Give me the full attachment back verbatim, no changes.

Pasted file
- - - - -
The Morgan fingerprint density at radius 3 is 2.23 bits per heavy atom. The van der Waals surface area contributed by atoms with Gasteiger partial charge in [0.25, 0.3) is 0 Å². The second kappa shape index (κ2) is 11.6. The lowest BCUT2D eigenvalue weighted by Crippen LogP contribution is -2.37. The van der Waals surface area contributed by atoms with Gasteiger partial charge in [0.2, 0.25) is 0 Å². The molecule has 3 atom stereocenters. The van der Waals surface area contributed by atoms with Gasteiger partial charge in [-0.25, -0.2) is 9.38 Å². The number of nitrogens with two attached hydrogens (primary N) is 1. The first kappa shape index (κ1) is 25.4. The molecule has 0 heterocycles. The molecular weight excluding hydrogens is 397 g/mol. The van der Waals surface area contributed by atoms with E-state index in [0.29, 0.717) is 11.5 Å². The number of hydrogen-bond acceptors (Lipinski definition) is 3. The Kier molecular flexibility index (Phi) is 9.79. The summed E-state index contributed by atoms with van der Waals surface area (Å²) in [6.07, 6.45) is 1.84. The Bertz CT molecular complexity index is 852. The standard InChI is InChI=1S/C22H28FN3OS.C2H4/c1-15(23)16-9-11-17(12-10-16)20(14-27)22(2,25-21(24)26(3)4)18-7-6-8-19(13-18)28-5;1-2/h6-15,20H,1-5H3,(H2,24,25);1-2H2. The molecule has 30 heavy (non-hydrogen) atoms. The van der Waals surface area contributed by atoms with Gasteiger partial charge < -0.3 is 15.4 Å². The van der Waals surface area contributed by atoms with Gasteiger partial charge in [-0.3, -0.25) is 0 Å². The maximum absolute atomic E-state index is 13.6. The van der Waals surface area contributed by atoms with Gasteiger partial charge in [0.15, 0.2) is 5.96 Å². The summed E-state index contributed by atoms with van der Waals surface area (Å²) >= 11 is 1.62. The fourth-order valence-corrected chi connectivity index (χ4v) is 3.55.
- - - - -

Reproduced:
The Morgan fingerprint density at radius 3 is 2.23 bits per heavy atom. The van der Waals surface area contributed by atoms with Gasteiger partial charge in [0.25, 0.3) is 0 Å². The second kappa shape index (κ2) is 11.6. The lowest BCUT2D eigenvalue weighted by Crippen LogP contribution is -2.37. The van der Waals surface area contributed by atoms with Gasteiger partial charge in [0.2, 0.25) is 0 Å². The molecule has 3 atom stereocenters. The van der Waals surface area contributed by atoms with Gasteiger partial charge in [-0.25, -0.2) is 9.38 Å². The number of nitrogens with two attached hydrogens (primary N) is 1. The first kappa shape index (κ1) is 25.4. The molecule has 0 heterocycles. The molecular weight excluding hydrogens is 397 g/mol. The van der Waals surface area contributed by atoms with E-state index in [0.29, 0.717) is 11.5 Å². The number of hydrogen-bond acceptors (Lipinski definition) is 3. The Kier molecular flexibility index (Phi) is 9.79. The summed E-state index contributed by atoms with van der Waals surface area (Å²) in [6.07, 6.45) is 1.84. The Bertz CT molecular complexity index is 852. The standard InChI is InChI=1S/C22H28FN3OS.C2H4/c1-15(23)16-9-11-17(12-10-16)20(14-27)22(2,25-21(24)26(3)4)18-7-6-8-19(13-18)28-5;1-2/h6-15,20H,1-5H3,(H2,24,25);1-2H2. The molecule has 30 heavy (non-hydrogen) atoms. The van der Waals surface area contributed by atoms with Gasteiger partial charge < -0.3 is 15.4 Å². The van der Waals surface area contributed by atoms with Gasteiger partial charge in [-0.3, -0.25) is 0 Å². The maximum absolute atomic E-state index is 13.6. The van der Waals surface area contributed by atoms with Gasteiger partial charge in [0.15, 0.2) is 5.96 Å². The summed E-state index contributed by atoms with van der Waals surface area (Å²) >= 11 is 1.62. The fourth-order valence-corrected chi connectivity index (χ4v) is 3.55.